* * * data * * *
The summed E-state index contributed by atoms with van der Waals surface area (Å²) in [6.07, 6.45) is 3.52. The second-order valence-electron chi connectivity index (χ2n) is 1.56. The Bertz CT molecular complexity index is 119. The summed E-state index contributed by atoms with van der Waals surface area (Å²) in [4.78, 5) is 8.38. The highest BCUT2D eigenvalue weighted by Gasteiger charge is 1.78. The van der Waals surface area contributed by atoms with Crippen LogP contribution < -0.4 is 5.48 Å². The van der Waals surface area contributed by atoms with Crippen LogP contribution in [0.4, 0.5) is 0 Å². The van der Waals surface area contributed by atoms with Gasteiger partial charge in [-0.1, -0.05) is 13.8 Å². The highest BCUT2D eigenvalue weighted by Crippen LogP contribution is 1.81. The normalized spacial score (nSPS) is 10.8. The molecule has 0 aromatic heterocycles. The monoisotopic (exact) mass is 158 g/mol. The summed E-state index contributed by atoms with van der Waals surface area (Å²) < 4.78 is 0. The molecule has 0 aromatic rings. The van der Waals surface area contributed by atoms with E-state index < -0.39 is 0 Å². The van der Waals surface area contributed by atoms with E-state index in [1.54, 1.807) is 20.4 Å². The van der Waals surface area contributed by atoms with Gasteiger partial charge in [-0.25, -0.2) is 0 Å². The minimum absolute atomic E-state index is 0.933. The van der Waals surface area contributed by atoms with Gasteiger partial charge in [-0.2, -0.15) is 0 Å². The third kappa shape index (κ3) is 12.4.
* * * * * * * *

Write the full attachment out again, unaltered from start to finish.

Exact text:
The summed E-state index contributed by atoms with van der Waals surface area (Å²) in [6.07, 6.45) is 3.52. The second-order valence-electron chi connectivity index (χ2n) is 1.56. The Bertz CT molecular complexity index is 119. The summed E-state index contributed by atoms with van der Waals surface area (Å²) in [4.78, 5) is 8.38. The highest BCUT2D eigenvalue weighted by Gasteiger charge is 1.78. The van der Waals surface area contributed by atoms with Crippen LogP contribution < -0.4 is 5.48 Å². The van der Waals surface area contributed by atoms with Crippen LogP contribution in [0.4, 0.5) is 0 Å². The van der Waals surface area contributed by atoms with Gasteiger partial charge in [-0.1, -0.05) is 13.8 Å². The highest BCUT2D eigenvalue weighted by Crippen LogP contribution is 1.81. The normalized spacial score (nSPS) is 10.8. The molecule has 0 aromatic heterocycles. The monoisotopic (exact) mass is 158 g/mol. The summed E-state index contributed by atoms with van der Waals surface area (Å²) < 4.78 is 0. The molecule has 0 aromatic rings. The van der Waals surface area contributed by atoms with E-state index < -0.39 is 0 Å². The van der Waals surface area contributed by atoms with E-state index in [1.54, 1.807) is 20.4 Å². The van der Waals surface area contributed by atoms with Gasteiger partial charge in [-0.25, -0.2) is 0 Å². The minimum absolute atomic E-state index is 0.933. The van der Waals surface area contributed by atoms with Gasteiger partial charge in [-0.2, -0.15) is 0 Å². The third kappa shape index (κ3) is 12.4.